"We operate on the premise that not everyone on any given side in a conflict is bad and those who are bad are not bad all the time," said ICRD founder Douglas Johnston in an interview. "So we try to play to the angels of their higher nature.
"It is very encouraging to see this new initiative at the State Department. For five years the U.S. Embassy in Islamabad opposed our work with the madrasas. But two years ago, we were visited by a contingent from State who said they wanted to build their strategy around our work. They apparently came to realize that what we were doing with the madrasas was every bit as strategic as anything else that was taking place either on or off the battlefield."
Johnston said he believes the rejection was due to widespread fear of violating the U.S. Constitution separation of church and state, or because endorsing the idea that an American organization was working in the religious schools of Pakistan was "too politically hot to handle."
Studies show that 85 percent of the world's people are religious. So trying to carry out diplomacy, aid, development, education and other programs while ignoring religion limits the chances of success, he said.
"The United States suffers because it has ignored religion's role in international politics," he said.
After a decade of being ignored, State Department officials visited ICRD two years ago and "told us they want to build a strategy around our work." Now State has the new office and has begun working with ICRD and other NGOs in the religious arena.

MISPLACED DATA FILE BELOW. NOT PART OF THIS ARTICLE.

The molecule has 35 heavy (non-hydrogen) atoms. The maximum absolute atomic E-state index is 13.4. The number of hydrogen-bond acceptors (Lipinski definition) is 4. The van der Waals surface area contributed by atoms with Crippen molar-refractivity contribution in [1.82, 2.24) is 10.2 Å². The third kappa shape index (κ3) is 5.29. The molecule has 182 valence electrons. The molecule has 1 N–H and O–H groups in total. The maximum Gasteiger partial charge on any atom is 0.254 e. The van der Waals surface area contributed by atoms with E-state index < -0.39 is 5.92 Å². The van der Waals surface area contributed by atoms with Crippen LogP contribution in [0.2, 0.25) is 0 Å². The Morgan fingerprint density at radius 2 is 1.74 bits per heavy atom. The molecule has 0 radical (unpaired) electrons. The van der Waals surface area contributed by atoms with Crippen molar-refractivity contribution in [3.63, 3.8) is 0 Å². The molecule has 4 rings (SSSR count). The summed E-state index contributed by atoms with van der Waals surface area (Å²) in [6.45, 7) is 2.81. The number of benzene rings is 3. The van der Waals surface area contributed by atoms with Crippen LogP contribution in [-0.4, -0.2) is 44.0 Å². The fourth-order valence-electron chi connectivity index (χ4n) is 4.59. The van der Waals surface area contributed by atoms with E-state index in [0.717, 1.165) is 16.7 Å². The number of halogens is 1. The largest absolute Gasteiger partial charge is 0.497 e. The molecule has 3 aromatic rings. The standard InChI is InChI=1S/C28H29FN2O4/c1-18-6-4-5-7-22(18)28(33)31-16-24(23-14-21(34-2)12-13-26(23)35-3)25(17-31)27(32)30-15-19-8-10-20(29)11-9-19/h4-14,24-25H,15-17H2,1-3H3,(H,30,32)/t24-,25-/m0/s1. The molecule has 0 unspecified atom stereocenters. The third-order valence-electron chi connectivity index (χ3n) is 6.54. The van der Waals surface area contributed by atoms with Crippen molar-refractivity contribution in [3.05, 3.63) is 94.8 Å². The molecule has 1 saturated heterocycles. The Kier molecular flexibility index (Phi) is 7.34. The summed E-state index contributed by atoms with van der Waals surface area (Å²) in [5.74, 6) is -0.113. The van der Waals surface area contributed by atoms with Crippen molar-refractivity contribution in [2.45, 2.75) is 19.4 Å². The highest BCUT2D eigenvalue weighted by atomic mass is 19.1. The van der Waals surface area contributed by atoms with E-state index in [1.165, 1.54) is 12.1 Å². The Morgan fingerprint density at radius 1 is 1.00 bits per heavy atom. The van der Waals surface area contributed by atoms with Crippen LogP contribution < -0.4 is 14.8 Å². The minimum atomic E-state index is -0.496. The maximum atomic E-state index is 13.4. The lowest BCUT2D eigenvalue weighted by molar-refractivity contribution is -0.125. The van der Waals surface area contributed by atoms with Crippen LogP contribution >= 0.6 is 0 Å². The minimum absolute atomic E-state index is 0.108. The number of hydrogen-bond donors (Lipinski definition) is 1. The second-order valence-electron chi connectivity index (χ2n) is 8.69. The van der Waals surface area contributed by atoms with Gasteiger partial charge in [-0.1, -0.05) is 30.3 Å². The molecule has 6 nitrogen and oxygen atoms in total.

Johnston believes that much of what passes for religious conflict is really a struggle for political power and distribution of resources. "At their core, all world religions are about neighborly concern and the betterment of humanity," he said. But far too often these values are "perverted" by power politics and religion becomes "a badge of identity and a mobilizing vehicle for conflict". In his recent book "Religion, Terror and Error: U.S. Foreign Policy and the Challenge of Spiritual Engagement" Johnston says that it is ironic that, while rejecting religion from foreign policy, the United States is one of the most religious nations in the world.
In Iraq and Afghanistan, the U.S. military was able to repair mosques and support other religious activities, but USAID was prevented from such work by its lawyers, said Johnston. The military was able to do so because it furthered national security and had a secular purpose.
When I noted that Iraq is not much of a success and appears to be tumbling headfirst into sectarian conflict these days, Johnston said Al Qaeda "is stirring things up."
Some of the places he expects religion and diplomacy could have some results include Iran, Pakistan, Sudan, Kashmir, Tunisia, Libya and Bosnia.
It remains unclear if the new office Kerry has created will be able to win over a profoundly skeptical State Department on engaging religious leaders in diplomatic outreach. We still need to resolve the ambiguity over church -state separation.